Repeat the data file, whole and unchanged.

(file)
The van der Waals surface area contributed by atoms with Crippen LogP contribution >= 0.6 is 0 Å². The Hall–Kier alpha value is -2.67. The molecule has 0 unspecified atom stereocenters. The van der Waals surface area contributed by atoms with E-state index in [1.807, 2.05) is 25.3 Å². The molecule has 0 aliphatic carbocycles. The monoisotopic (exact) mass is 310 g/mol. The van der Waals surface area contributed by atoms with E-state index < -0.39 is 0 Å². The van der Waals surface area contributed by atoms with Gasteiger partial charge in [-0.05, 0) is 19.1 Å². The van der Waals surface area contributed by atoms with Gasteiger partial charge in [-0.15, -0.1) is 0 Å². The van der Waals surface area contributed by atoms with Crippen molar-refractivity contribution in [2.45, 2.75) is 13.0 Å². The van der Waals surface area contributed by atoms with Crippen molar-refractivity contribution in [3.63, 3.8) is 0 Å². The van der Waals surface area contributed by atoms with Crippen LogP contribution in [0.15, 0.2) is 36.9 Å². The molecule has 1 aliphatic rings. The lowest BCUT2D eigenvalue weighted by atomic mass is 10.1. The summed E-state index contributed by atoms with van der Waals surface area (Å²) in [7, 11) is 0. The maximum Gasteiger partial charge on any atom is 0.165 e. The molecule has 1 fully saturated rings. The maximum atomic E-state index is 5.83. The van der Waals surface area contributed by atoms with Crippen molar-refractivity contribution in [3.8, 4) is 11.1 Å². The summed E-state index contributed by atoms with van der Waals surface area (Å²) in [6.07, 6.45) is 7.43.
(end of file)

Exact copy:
The van der Waals surface area contributed by atoms with Crippen LogP contribution >= 0.6 is 0 Å². The Hall–Kier alpha value is -2.67. The molecule has 0 unspecified atom stereocenters. The van der Waals surface area contributed by atoms with E-state index in [1.807, 2.05) is 25.3 Å². The molecule has 0 aliphatic carbocycles. The monoisotopic (exact) mass is 310 g/mol. The van der Waals surface area contributed by atoms with E-state index < -0.39 is 0 Å². The van der Waals surface area contributed by atoms with Gasteiger partial charge in [-0.05, 0) is 19.1 Å². The van der Waals surface area contributed by atoms with Gasteiger partial charge in [-0.15, -0.1) is 0 Å². The van der Waals surface area contributed by atoms with Crippen molar-refractivity contribution in [2.45, 2.75) is 13.0 Å². The van der Waals surface area contributed by atoms with Crippen molar-refractivity contribution in [3.63, 3.8) is 0 Å². The van der Waals surface area contributed by atoms with Crippen LogP contribution in [0.15, 0.2) is 36.9 Å². The molecule has 1 aliphatic rings. The lowest BCUT2D eigenvalue weighted by atomic mass is 10.1. The summed E-state index contributed by atoms with van der Waals surface area (Å²) in [7, 11) is 0. The maximum Gasteiger partial charge on any atom is 0.165 e. The molecule has 1 fully saturated rings. The maximum atomic E-state index is 5.83. The van der Waals surface area contributed by atoms with Crippen molar-refractivity contribution in [3.8, 4) is 11.1 Å². The summed E-state index contributed by atoms with van der Waals surface area (Å²) in [6.07, 6.45) is 7.43.